Gardening Blog

While you’re waiting… plant some of these! (Part 1)

In my penultimate look at perennials that bridge the gap between spring and summer, I recommend some superb flowers that are tailor-made for carrying your garden through the seasonal transition until the main glut of coreopsis, daylilies, echinacea, hydrangeas, garden phlox and Shasta daisies open their blooms as the mercury soars during the dog days of summer.

Years ago, I grew our native species form of Amsonia tabernaemontana (or willow bluestar, Zone 3), and although it was a beautiful plant that spread around nicely, it did tend to flop! So now I grow the much shorter (up to 45 centimetres) Amsonia ‘Blue Ice’: it does well in average garden soil in a full sun to part-shade location. Generally reckoned to be either a hybrid or a naturally-occurring dwarf form, it was discovered growing in a row of A. tabernaemontana seedlings at White Flower Farm (Connecticut), and looks best when planted in groups of three or more.

There are about 20 species of Baptisia, and all of them are native to North America. Baptisia australis (or false indigo, Zone 3) pictured above, was still a rare plant when I began gardening, and it was with some difficulty that I begged a division from a gardening friend. All baptisias grow well in average garden soil in a full sun to part-shade location (more shade results in fewer flowers). Like peonies, baptisias resent disturbance, so choose your location carefully, and then let them get on with it!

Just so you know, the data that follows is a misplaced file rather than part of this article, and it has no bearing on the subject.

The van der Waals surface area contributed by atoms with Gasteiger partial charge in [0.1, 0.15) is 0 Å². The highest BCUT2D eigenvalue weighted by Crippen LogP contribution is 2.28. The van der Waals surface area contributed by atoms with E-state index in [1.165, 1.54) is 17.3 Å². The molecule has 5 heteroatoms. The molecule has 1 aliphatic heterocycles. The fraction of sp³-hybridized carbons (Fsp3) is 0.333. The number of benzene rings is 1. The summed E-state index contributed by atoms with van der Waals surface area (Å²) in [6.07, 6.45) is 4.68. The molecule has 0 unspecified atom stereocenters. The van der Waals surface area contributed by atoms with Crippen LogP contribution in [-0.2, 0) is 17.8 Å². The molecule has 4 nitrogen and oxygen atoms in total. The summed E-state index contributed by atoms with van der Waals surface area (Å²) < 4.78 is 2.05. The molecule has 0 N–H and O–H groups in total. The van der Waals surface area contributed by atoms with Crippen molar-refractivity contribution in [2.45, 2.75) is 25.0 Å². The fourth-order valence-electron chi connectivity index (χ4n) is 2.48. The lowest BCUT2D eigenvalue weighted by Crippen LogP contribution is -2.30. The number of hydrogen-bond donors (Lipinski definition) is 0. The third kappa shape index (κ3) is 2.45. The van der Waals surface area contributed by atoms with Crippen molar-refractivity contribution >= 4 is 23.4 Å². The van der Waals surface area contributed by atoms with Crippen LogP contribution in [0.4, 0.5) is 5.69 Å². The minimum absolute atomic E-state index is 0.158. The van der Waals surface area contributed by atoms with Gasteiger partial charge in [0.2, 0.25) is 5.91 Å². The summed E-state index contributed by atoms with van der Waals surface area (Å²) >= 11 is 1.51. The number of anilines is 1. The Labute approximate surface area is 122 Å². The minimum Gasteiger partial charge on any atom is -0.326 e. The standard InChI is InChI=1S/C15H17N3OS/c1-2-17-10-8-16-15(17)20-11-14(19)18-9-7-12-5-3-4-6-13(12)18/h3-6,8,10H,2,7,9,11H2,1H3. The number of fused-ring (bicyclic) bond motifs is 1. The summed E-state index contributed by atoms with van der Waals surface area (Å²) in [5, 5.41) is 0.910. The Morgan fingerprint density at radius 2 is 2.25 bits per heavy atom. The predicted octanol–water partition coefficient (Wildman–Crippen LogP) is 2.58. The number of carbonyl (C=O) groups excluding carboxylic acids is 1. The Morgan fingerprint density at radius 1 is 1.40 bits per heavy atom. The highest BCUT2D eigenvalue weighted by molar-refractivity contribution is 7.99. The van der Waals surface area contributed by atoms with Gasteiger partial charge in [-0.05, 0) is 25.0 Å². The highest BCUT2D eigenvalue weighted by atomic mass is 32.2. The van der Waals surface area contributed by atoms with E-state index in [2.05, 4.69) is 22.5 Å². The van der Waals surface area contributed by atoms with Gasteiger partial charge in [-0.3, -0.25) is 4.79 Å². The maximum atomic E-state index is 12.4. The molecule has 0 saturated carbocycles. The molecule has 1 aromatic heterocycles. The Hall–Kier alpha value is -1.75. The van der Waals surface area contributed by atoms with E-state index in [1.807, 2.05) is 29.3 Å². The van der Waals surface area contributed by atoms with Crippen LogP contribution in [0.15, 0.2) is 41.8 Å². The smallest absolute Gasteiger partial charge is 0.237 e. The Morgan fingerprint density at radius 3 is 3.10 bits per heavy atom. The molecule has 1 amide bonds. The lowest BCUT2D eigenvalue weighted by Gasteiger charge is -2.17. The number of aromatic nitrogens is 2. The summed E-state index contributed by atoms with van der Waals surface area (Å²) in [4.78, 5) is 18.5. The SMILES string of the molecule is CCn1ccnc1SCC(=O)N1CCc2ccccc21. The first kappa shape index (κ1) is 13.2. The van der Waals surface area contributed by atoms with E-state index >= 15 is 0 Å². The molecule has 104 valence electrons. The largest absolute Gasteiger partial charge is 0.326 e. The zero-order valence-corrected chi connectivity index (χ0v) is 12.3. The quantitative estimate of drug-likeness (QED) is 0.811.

Over the past 20 years, baptisias have at last managed to attract the attention of plant breeders, and the results have been spectacular. The first of these hybridisers was Dr. James R. Ault at the Chicago Botanical Garden, who began his baptisia breeding program in 1995.

B. ×variicolor ‘Twilite’ (pictured above, in bud) was the first introduction (2008) in Jim Ault’s now famous baptisia Prairieblues Series. ‘Twilite’ bears dusky rose buds which open to purple-burgundy flowers with yellow keels. The result of a 1998 cross between B. australis and the Midwestern yellow wild indigo (B. sphærocarpa), I grow it in front of a purple-leaved ‘Red Majestic’ corkscrew hazel (Corylus avellana, Zone 3).

B. ×bicolor ‘Starlite’ (pictured above) was Jim Ault’s second introduction in the Prairieblues Series, and was released in 2009. The result of a 1998 cross between B. australis and B. bracteata, it bears lavender-periwinkle blue flowers with buttercream keels, and has a strong, upright habit. In addition to ‘Twilite’ and ‘Starlite’, there are now 10 more new cultivars in the Prairieblues Series, all of them excellent additions to the early summer garden, although several are not slated for general release until 2015—but they promise to be well worth the wait!

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